• Public food safety: Visit a local establishment where customers serve themselves meals. Use your cell phone to record your observations, and then write a report on the measures taken by the establishment to reduce the possible contamination of food by customers. Include any information you gain from talking to the staff.
    • Recognising food safety in practical situations: Make a food safety slideshow for junior classes on common kitchen mistakes illustrated with photos of your classmates acting out food preparation and handling bloopers.
    • Food safety regulation: Invite a food inspector to do a mock check on the home economics room. Use the council’s system for assessing hygiene standards in your own kitchen at home and make recommendations for improvement.
    • Relationships with other people: A family barbeque with friends and neighbours can sometimes highlight unsafe food practices, for example, chicken still pink after being cooked, dropped utensils, uncovered food left in the sun. Role play how you could deal with such a situation to minimise food risks without offending the people involved.
  • Describe local national or international initiatives that are intended to promote nutritional well-being (A1, C1, D1, D4; AS90957 1.2, AS90958 1.3).
  • Describe the need for sustainable food practices and demonstrate ways in which greater sustainability could be achieved (A3, C1, C3, D1, D3; AS90957 1.2, AS90960 1.5, A90961 1.6).
    • People and the environment: What are sustainable food practices and why should we try to be more sustainable?
    • Sustainability at home: Analyse a typical dinner at your house in terms of how sustainable it is. How could you adapt family meals so that you eat more sustainably?

Assessment for qualifications

Consider how student learning could be assessed using the home economics achievement standards. Consider alternative linkages between the achievement objective and achievement standards.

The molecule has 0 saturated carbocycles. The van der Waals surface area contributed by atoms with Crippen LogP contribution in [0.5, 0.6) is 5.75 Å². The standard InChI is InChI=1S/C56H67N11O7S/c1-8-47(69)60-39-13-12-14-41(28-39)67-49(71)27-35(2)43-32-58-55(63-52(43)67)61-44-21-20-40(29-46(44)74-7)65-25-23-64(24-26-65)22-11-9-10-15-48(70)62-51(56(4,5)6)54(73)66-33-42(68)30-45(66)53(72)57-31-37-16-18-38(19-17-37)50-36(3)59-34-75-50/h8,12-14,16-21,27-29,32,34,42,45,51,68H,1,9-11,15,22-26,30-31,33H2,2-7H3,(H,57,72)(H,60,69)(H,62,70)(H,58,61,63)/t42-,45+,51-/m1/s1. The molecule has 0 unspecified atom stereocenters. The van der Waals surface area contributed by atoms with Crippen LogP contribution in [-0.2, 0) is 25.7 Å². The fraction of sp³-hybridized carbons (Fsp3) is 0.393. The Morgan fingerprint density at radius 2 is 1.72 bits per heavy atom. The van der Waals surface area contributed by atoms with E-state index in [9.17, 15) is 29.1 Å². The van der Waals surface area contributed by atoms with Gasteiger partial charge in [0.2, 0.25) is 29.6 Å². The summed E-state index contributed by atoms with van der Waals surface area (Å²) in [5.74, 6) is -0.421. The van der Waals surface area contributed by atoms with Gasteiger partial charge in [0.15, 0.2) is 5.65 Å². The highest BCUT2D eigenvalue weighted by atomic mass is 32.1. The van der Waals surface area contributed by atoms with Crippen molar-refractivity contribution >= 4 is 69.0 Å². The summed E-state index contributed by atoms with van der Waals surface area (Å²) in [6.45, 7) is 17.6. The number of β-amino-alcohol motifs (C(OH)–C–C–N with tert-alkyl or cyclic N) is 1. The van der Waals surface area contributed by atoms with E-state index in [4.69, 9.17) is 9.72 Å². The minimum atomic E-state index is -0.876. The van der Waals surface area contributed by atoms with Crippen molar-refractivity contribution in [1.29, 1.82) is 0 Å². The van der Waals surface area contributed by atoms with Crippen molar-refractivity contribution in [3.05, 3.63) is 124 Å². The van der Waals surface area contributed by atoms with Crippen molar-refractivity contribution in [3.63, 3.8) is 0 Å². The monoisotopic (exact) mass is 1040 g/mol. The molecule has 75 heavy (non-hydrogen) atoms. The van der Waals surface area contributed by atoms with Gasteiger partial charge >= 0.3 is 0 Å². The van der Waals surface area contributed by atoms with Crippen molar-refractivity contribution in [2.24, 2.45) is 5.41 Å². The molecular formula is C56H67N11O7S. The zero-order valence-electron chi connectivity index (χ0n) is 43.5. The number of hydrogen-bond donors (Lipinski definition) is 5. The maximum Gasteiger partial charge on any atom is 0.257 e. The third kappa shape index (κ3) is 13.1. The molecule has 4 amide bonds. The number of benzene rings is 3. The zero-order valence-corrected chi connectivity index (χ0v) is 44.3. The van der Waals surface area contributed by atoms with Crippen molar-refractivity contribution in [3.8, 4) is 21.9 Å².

• AS90956 Home economics 1.1 Demonstrate knowledge of an individual’s nutritional needs; Internal, 5 credits.
  • AS90957 Home economics 1.2 Demonstrate understanding of societal influences on an individual’s food choices and well-being; Internal, 5 credits.
  • AS90958 Home economics 1.3 Demonstrate understanding of how cultural practices influence eating patterns in New Zealand; Internal, 5 credits.
  • AS90959 Home economics 1.4 Demonstrate knowledge of practices and strategies to address food handling issues; Internal, 5 credits.
  • AS90960 Home economics 1.5 Demonstrate understanding of how an individual, the family and society enhance each other’s well-being; External, 4 credits.
  • AS90961 Home economics 1.6 Demonstrate understanding of how packaging information influences an individual’s food choices and well-being; External, 4 credits.

At the time of publication, achievement standards were in development to align them with The New Zealand Curriculum. Please ensure that you are using the correct version of the standards by going to the NZQA website.

The NZQA subject-specific resources pages are very helpful. From there, you can find all the achievement standards and links to assessment resources, both internal and external.

Learn more:

Aligned level 1 achievement standards were registered for use in 2011 and level 2 for use in 2012; level 3 will be registered for use in 2013.

Full information on the draft standards and the alignment process can be found on TKI: Alignment of NCEA standards with The New Zealand Curriculum.

Last updated July 28, 2015